Russia-Africa Summit. World Moving Towards New Multipolar Order

Russia and African countries reaffirmed their common position on forming a “fair and multipolar” world order. Russia has allocated $90 million in financial assistance to African countries. The Kremlin has expanded the list of the poorest African countries that will receive free Russian grain in the next 3-4 months.

St. Petersburg hosted the Second Russia-Africa Summit, during which an extensive program of economic, trade, financial, military, and cultural cooperation was agreed. Friday night, on the sidelines of the summit, some African leaders presented to President Vladimir Putin their own peace plan for Ukraine, which had already been sent to Kyiv a month ago. Putin praised “very highly” the peace initiative of African countries, which “corresponds to China’s peace plan, published on February 24, 2023.” Separately, Putin expressed the deep gratitude by the people of Russia to Africa that “did not wish to support the anti-Russian campaign.”

The summit in St. Petersburg was attended by 49 representatives and delegations from 54 countries of the African continent. The Russia-Africa summit, like the previous International Economic Forum in St. Petersburg in June, was supposed to show the world that Russia’s international isolation does not work.

According to Putin, “multipolar order” without neo-colonialism is what is needed. “The desire of the West to impose its order based on certain rules on the rest of the world is evidence of neo-colonialism,” the Russian president stated.

“Although over the past decades the colonial system has become a thing of the past,” Putin said, “now we are facing a neo-colonial system. This system has already been created, and we see this hegemony in the financial, technological, and food sectors,” emphasized the Kremlin leader, according to whom “Russia and African countries reaffirmed their common position on forming a just and multipolar world order.”

In his speech before the summit participants, Putin recalled that Russia had forgiven African countries “debts for many billions of dollars” and promised that Moscow would continue to help Africa: in this context, Russia had already allocated a $90-million financial aid package. In addition, Moscow expanded the list of the poorest African countries, each one of which will receive from 25 to 50 thousand tons of Russian grain in the next 3-4 months free of charge. Russian food aid will be primarily sent to Burkina Faso, Zimbabwe, Mali, Somalia, the Central African Republic, and Eritrea. The Burkina Faso delegation and many other African representatives asked Putin to expand the free supplies of Russian mineral fertilizers to their countries, as was done for Malawi and Kenya.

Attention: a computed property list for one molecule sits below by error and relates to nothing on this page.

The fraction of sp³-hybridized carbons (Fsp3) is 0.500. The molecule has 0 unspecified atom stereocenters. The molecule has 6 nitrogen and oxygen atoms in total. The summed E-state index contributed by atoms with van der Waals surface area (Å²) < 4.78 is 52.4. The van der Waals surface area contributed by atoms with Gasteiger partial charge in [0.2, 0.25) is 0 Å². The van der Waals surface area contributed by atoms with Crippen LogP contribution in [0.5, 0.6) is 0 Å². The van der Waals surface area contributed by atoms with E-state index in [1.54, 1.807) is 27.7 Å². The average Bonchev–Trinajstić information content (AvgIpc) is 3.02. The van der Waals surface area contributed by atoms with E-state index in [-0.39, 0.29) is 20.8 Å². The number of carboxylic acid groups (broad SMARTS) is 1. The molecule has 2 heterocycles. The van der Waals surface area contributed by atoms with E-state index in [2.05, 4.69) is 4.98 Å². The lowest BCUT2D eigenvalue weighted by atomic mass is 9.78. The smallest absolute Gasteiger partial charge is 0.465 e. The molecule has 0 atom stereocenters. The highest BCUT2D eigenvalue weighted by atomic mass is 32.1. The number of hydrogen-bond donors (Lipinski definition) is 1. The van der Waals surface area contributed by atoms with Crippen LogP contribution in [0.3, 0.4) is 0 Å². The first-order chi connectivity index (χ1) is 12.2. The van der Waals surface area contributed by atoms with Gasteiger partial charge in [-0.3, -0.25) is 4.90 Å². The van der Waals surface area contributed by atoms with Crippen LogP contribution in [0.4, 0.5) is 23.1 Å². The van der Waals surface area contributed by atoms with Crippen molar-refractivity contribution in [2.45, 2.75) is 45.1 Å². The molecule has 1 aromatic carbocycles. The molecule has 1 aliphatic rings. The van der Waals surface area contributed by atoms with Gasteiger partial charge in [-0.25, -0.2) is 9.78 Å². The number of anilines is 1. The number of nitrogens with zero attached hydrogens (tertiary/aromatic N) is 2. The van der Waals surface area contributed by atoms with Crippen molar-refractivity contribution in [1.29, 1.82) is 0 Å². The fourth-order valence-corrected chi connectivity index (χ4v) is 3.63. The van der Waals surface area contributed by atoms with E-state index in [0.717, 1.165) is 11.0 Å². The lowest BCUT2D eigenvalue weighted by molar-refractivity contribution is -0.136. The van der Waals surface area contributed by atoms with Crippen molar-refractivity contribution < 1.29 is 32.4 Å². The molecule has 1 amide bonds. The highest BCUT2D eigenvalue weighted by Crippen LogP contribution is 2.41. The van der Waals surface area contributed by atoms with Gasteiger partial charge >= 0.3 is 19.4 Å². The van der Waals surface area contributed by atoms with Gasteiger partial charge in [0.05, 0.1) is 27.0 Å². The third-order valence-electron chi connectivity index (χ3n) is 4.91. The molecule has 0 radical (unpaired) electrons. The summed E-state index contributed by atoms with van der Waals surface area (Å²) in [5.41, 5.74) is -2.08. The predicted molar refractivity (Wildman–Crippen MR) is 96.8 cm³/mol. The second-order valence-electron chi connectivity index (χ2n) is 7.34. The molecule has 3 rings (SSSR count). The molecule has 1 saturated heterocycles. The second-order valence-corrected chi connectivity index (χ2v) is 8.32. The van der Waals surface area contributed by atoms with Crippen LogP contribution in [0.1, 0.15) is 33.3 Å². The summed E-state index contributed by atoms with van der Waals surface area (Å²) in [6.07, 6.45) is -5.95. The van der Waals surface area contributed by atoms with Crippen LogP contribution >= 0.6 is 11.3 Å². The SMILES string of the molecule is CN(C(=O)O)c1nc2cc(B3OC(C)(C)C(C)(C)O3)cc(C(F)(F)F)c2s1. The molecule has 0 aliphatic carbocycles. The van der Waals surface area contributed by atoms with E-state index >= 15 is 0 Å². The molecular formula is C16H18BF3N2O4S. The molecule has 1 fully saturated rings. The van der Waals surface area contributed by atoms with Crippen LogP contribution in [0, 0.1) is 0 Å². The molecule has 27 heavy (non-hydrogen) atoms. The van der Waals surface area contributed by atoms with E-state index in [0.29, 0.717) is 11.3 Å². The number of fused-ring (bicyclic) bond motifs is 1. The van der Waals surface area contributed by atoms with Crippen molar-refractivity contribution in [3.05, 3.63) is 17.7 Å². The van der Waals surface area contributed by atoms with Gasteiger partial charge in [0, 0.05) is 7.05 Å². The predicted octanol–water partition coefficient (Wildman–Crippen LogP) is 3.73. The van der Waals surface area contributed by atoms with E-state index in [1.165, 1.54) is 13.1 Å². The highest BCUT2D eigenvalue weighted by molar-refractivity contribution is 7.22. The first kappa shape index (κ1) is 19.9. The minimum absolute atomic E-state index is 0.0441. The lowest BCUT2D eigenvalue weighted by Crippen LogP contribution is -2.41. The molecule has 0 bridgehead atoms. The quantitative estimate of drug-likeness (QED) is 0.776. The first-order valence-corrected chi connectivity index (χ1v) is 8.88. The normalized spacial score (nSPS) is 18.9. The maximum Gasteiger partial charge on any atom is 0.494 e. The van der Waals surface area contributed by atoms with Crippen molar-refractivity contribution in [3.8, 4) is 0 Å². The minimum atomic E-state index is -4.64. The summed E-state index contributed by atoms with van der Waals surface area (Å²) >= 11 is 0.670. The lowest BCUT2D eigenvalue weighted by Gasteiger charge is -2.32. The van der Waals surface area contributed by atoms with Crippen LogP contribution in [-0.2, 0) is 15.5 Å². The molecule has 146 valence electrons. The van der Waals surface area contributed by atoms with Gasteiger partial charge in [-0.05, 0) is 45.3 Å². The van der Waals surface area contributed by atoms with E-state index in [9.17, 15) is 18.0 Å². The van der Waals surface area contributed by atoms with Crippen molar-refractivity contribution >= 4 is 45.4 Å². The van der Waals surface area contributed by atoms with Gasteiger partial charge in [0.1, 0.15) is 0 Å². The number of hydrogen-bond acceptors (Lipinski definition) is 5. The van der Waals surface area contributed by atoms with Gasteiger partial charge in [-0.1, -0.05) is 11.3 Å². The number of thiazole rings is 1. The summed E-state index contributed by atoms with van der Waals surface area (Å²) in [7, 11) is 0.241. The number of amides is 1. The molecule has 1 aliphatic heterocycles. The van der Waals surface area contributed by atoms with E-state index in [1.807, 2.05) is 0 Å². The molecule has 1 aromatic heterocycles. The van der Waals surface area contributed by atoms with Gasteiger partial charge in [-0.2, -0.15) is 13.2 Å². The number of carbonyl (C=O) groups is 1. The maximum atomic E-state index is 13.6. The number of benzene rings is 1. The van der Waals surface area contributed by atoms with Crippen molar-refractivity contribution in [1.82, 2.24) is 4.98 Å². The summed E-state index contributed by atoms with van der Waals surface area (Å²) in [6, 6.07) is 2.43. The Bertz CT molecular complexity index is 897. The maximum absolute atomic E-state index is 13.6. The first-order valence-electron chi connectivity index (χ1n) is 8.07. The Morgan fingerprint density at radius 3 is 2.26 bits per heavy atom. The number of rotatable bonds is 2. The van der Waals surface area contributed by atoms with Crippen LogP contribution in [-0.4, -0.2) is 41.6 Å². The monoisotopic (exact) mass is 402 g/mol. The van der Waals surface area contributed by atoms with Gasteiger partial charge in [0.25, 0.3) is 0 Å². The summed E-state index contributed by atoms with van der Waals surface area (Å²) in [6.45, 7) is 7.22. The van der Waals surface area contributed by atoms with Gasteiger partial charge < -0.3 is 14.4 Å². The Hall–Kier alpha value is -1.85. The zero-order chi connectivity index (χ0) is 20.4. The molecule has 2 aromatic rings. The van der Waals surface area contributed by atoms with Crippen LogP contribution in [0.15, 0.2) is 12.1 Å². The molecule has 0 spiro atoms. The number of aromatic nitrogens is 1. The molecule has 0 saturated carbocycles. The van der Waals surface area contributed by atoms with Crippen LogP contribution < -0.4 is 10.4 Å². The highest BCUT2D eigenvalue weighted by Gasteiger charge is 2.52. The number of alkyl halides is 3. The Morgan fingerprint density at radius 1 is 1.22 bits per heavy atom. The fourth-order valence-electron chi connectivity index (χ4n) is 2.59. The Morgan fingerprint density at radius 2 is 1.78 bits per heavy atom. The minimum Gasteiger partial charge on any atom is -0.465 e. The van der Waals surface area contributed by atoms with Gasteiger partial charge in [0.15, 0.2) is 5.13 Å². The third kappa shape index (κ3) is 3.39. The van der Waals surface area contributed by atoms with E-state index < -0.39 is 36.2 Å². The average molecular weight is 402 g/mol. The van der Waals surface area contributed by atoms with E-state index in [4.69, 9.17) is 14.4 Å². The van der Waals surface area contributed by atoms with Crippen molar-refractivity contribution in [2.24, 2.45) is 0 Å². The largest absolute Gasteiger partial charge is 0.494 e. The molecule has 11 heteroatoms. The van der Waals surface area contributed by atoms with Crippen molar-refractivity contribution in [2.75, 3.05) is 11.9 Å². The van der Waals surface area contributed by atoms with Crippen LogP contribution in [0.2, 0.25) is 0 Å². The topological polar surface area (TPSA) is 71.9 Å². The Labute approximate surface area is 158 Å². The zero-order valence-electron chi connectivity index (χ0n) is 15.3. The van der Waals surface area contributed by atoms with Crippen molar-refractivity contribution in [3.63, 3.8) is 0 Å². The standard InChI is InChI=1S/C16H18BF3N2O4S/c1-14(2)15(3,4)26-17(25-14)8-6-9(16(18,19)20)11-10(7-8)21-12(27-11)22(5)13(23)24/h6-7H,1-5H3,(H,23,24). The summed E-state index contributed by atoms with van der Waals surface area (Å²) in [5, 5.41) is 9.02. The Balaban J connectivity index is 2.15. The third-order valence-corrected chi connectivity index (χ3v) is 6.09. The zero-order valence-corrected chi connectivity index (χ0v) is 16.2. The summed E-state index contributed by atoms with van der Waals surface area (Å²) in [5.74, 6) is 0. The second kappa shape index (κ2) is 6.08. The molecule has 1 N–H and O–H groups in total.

According to Pierre Kanina, Director of the National Investment Promotion Agency of the Republic of Congo, “cooperation between Africa and Russia should absolutely not be limited to the supply of food and fertilizers, but should be expanded to the development of a modern and prosperous agri-food sector in Africa.” Russia has guaranteed its participation in the implementation of many strategic projects in Africa, ranging from the extraction of raw materials to energy and infrastructure.

For their part, Egyptian President Abdel Fattah al-Sisi and some other African leaders have asked Putin to reach a consensus on Ukrainian Black Sea grain as soon as possible. On July 17, Russia suspended its participation in the deal on Ukrainian wheat, because “none of the arrangements in favor of Russia have been implemented.”

Finally, on the sidelines of the summit, Putin and African leaders signed a number of declarations on the prevention of an arms race in outer space and on international information security.